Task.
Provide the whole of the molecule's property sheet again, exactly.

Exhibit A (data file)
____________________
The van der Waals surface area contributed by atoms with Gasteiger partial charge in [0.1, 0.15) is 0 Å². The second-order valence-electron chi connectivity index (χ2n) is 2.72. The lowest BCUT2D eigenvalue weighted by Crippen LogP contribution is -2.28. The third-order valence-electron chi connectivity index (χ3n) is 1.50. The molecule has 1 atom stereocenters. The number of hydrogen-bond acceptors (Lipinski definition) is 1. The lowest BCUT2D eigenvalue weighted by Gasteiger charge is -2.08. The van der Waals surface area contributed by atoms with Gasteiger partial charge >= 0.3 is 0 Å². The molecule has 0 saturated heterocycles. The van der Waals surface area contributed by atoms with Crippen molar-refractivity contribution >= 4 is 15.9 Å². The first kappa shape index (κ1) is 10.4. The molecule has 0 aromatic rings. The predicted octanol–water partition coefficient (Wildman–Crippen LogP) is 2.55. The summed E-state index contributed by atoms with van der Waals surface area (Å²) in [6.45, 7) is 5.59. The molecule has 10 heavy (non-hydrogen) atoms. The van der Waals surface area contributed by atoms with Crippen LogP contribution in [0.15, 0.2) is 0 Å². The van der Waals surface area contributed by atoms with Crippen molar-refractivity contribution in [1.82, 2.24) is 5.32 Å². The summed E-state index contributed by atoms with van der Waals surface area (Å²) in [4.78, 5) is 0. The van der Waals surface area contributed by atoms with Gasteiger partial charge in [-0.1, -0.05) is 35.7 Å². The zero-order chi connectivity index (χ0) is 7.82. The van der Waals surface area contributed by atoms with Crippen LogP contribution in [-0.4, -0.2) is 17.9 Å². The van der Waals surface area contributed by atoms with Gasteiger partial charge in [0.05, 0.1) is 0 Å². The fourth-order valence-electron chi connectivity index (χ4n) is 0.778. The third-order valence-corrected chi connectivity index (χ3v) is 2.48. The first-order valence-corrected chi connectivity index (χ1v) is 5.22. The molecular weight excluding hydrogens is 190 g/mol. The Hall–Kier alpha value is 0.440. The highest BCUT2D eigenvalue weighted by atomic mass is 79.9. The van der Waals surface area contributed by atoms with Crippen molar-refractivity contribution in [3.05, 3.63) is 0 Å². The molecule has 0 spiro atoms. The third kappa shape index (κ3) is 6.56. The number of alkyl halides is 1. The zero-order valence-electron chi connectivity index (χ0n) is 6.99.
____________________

The van der Waals surface area contributed by atoms with Gasteiger partial charge in [0.1, 0.15) is 0 Å². The second-order valence-electron chi connectivity index (χ2n) is 2.72. The lowest BCUT2D eigenvalue weighted by Crippen LogP contribution is -2.28. The third-order valence-electron chi connectivity index (χ3n) is 1.50. The molecule has 1 atom stereocenters. The number of hydrogen-bond acceptors (Lipinski definition) is 1. The lowest BCUT2D eigenvalue weighted by Gasteiger charge is -2.08. The van der Waals surface area contributed by atoms with Gasteiger partial charge >= 0.3 is 0 Å². The molecule has 0 saturated heterocycles. The van der Waals surface area contributed by atoms with Crippen molar-refractivity contribution >= 4 is 15.9 Å². The first kappa shape index (κ1) is 10.4. The molecule has 0 aromatic rings. The predicted octanol–water partition coefficient (Wildman–Crippen LogP) is 2.55. The summed E-state index contributed by atoms with van der Waals surface area (Å²) in [6.45, 7) is 5.59. The molecule has 10 heavy (non-hydrogen) atoms. The van der Waals surface area contributed by atoms with Crippen LogP contribution in [0.15, 0.2) is 0 Å². The van der Waals surface area contributed by atoms with Crippen molar-refractivity contribution in [1.82, 2.24) is 5.32 Å². The summed E-state index contributed by atoms with van der Waals surface area (Å²) in [4.78, 5) is 0. The van der Waals surface area contributed by atoms with Gasteiger partial charge in [-0.1, -0.05) is 35.7 Å². The zero-order chi connectivity index (χ0) is 7.82. The van der Waals surface area contributed by atoms with Crippen LogP contribution in [-0.4, -0.2) is 17.9 Å². The van der Waals surface area contributed by atoms with Gasteiger partial charge in [0.05, 0.1) is 0 Å². The fourth-order valence-electron chi connectivity index (χ4n) is 0.778. The third-order valence-corrected chi connectivity index (χ3v) is 2.48. The first-order valence-corrected chi connectivity index (χ1v) is 5.22. The molecular weight excluding hydrogens is 190 g/mol. The Hall–Kier alpha value is 0.440. The highest BCUT2D eigenvalue weighted by atomic mass is 79.9. The van der Waals surface area contributed by atoms with Crippen molar-refractivity contribution in [3.05, 3.63) is 0 Å². The molecule has 0 spiro atoms. The third kappa shape index (κ3) is 6.56. The number of alkyl halides is 1. The zero-order valence-electron chi connectivity index (χ0n) is 6.99.